The End of Knowledge: The Argus Legend and Chaucer
Essays in Medieval Studies, vol. 10 (1993)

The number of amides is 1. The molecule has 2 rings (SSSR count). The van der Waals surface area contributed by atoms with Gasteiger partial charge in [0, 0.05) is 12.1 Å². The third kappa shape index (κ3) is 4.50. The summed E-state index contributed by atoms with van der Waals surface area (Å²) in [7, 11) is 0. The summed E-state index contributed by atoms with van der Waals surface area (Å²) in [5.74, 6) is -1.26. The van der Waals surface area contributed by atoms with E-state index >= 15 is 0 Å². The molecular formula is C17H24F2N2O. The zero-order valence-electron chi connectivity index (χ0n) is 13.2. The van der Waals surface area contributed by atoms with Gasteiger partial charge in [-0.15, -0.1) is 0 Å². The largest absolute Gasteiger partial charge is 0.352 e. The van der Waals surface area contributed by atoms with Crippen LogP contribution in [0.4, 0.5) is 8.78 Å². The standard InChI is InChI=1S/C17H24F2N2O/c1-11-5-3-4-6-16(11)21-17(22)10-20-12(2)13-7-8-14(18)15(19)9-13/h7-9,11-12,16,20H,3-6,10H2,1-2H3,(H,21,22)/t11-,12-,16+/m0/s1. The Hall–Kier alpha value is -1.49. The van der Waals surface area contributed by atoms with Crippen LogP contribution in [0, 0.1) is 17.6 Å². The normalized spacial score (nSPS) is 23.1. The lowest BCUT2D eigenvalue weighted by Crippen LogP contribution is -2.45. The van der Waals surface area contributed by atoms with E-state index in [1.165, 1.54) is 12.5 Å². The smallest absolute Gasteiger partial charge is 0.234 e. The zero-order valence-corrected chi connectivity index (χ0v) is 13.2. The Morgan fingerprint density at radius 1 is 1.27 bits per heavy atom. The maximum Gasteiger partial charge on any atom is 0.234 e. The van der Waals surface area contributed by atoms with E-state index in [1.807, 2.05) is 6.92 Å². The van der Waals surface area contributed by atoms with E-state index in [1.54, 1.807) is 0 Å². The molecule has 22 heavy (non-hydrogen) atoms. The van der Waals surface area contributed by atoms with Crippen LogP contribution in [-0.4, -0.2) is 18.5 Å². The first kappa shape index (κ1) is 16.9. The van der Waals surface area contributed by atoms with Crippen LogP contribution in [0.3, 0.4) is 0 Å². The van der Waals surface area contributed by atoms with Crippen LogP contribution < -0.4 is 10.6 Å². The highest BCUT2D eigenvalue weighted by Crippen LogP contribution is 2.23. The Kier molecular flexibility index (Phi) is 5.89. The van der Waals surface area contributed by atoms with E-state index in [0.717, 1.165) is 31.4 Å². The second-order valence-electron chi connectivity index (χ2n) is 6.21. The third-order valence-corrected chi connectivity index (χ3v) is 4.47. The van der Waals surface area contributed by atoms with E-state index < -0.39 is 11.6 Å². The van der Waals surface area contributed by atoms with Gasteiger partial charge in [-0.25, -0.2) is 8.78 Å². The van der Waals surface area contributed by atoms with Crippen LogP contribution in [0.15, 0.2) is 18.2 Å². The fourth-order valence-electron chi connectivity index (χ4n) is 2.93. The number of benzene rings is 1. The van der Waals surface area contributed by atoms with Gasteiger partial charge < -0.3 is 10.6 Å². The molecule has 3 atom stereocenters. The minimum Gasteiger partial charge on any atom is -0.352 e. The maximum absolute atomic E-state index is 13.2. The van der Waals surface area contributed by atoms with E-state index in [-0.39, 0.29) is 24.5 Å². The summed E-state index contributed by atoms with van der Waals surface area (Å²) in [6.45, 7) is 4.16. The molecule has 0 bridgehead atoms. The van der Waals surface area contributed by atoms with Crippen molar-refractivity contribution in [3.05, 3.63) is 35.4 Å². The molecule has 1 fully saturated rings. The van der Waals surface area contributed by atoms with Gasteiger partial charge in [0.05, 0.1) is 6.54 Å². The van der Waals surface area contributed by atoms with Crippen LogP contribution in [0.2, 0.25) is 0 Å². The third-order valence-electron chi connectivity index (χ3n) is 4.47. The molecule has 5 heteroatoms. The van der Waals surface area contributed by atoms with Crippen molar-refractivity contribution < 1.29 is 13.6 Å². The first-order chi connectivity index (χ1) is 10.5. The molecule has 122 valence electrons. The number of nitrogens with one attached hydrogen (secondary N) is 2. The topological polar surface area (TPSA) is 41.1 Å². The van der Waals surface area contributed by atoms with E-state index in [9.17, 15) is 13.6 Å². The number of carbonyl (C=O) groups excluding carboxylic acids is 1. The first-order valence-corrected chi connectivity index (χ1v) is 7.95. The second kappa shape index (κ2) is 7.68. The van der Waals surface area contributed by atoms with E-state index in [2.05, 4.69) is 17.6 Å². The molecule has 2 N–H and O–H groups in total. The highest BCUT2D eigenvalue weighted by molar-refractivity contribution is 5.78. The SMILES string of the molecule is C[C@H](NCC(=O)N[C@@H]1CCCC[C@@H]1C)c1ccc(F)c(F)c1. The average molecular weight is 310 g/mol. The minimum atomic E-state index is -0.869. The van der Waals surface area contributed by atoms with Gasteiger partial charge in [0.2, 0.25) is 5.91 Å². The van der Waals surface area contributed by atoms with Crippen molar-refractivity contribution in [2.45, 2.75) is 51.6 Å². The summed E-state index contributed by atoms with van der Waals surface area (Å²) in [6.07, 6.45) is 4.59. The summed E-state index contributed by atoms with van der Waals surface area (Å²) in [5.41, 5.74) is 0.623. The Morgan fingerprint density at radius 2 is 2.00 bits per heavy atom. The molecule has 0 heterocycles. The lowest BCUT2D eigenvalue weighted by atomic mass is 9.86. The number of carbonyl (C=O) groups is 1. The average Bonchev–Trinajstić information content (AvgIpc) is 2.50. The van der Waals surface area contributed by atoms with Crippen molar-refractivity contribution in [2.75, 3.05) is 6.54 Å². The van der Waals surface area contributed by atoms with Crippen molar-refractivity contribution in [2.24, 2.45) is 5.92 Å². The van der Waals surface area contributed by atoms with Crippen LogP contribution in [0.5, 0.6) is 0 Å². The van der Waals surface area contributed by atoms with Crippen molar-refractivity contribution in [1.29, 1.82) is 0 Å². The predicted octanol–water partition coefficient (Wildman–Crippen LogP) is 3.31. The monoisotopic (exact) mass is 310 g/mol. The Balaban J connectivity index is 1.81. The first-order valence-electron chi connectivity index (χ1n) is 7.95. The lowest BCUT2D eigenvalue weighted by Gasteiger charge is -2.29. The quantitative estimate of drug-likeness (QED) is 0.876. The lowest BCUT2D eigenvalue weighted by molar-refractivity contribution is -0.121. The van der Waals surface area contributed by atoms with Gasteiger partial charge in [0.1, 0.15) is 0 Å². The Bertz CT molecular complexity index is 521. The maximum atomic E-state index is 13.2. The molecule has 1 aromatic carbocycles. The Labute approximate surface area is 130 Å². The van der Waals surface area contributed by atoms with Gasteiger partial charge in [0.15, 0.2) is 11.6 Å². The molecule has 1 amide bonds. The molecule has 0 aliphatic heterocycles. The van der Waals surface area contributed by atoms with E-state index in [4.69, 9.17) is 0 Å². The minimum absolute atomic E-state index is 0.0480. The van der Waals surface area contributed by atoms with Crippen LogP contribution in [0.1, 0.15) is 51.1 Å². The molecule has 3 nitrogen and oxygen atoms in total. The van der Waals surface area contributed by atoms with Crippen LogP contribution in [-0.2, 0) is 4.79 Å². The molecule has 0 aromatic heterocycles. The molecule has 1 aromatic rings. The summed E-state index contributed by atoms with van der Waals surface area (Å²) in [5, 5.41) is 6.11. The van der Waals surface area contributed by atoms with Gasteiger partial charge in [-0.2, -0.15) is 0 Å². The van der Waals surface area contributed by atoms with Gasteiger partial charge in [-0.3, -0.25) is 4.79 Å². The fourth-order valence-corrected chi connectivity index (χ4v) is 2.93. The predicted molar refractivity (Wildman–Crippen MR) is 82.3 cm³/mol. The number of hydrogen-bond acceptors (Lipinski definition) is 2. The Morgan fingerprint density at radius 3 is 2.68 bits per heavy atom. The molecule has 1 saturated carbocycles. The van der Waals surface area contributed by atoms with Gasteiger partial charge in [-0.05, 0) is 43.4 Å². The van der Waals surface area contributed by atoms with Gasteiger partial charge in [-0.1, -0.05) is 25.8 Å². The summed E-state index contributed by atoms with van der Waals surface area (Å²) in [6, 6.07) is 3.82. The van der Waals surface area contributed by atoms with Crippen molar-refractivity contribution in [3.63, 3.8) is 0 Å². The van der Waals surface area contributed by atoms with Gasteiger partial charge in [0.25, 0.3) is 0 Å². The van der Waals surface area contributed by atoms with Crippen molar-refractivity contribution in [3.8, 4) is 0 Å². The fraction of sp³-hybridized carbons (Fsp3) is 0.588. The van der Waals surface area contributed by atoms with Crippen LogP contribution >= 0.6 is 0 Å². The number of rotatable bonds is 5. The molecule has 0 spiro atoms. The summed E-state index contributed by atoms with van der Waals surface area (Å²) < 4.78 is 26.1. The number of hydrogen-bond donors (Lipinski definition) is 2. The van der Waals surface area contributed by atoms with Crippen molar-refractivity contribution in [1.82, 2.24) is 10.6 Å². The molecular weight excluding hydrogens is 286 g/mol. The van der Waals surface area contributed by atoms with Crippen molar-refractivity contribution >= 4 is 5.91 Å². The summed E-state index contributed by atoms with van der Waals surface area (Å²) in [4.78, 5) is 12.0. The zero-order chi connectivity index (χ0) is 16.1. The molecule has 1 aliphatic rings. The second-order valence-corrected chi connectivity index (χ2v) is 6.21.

In the story of Jupiter and Io in Ovid’s Metamorphoses, the guardian Argus, a minor figure, presents a paradoxical image of power and impotence, keenness and sightlessness. Because of his hundred eyes, Argus is a perceiver without peer, but because all hundred eyes are lulled to sleep by Mercury, Argus is also a figure of ridicule, a failure on a grand scale. His deception and his death at Mercury’s hands point to the limitations, even the futility, of visual perception as a means of knowledge. Several medieval authors allude to Argus; for some, the guard symbolizes reason, but he also represents a warning against the figurative blindness that comes from relying solely on sensory perceptions. Geoffrey Chaucer makes several references to the Argus legend, depicting Argus as a powerful yet failed perceiver. Just as Argus fails in his vigil and loses Io, the object of his looking, so several of Chaucer’s characters fail to see and to understand the women whom they seek to know. Chaucer’s use of the legend points to the problematic relation of seeing and knowing, suggesting that perceptual keenness can accompany and even foster the loss of knowledge.